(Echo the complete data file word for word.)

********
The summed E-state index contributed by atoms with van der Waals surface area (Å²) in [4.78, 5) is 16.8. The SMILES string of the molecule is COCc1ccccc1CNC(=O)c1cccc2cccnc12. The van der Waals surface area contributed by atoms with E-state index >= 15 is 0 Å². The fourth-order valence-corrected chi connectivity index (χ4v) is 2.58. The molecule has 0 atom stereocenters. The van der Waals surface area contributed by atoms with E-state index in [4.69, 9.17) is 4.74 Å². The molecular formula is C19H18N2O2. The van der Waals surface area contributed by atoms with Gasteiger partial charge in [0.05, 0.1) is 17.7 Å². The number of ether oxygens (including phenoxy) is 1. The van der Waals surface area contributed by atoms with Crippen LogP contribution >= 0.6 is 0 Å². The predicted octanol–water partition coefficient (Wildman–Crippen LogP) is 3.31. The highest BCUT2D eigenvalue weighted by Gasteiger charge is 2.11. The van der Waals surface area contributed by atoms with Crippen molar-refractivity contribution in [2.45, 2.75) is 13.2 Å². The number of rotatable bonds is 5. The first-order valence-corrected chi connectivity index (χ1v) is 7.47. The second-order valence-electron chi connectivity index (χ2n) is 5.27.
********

The summed E-state index contributed by atoms with van der Waals surface area (Å²) in [4.78, 5) is 16.8. The SMILES string of the molecule is COCc1ccccc1CNC(=O)c1cccc2cccnc12. The van der Waals surface area contributed by atoms with E-state index >= 15 is 0 Å². The fourth-order valence-corrected chi connectivity index (χ4v) is 2.58. The molecule has 0 atom stereocenters. The van der Waals surface area contributed by atoms with E-state index in [4.69, 9.17) is 4.74 Å². The molecular formula is C19H18N2O2. The van der Waals surface area contributed by atoms with Gasteiger partial charge in [0.05, 0.1) is 17.7 Å². The number of ether oxygens (including phenoxy) is 1. The van der Waals surface area contributed by atoms with Crippen LogP contribution >= 0.6 is 0 Å². The predicted octanol–water partition coefficient (Wildman–Crippen LogP) is 3.31. The highest BCUT2D eigenvalue weighted by Gasteiger charge is 2.11. The van der Waals surface area contributed by atoms with Crippen molar-refractivity contribution in [2.45, 2.75) is 13.2 Å². The number of rotatable bonds is 5. The first-order valence-corrected chi connectivity index (χ1v) is 7.47. The second-order valence-electron chi connectivity index (χ2n) is 5.27.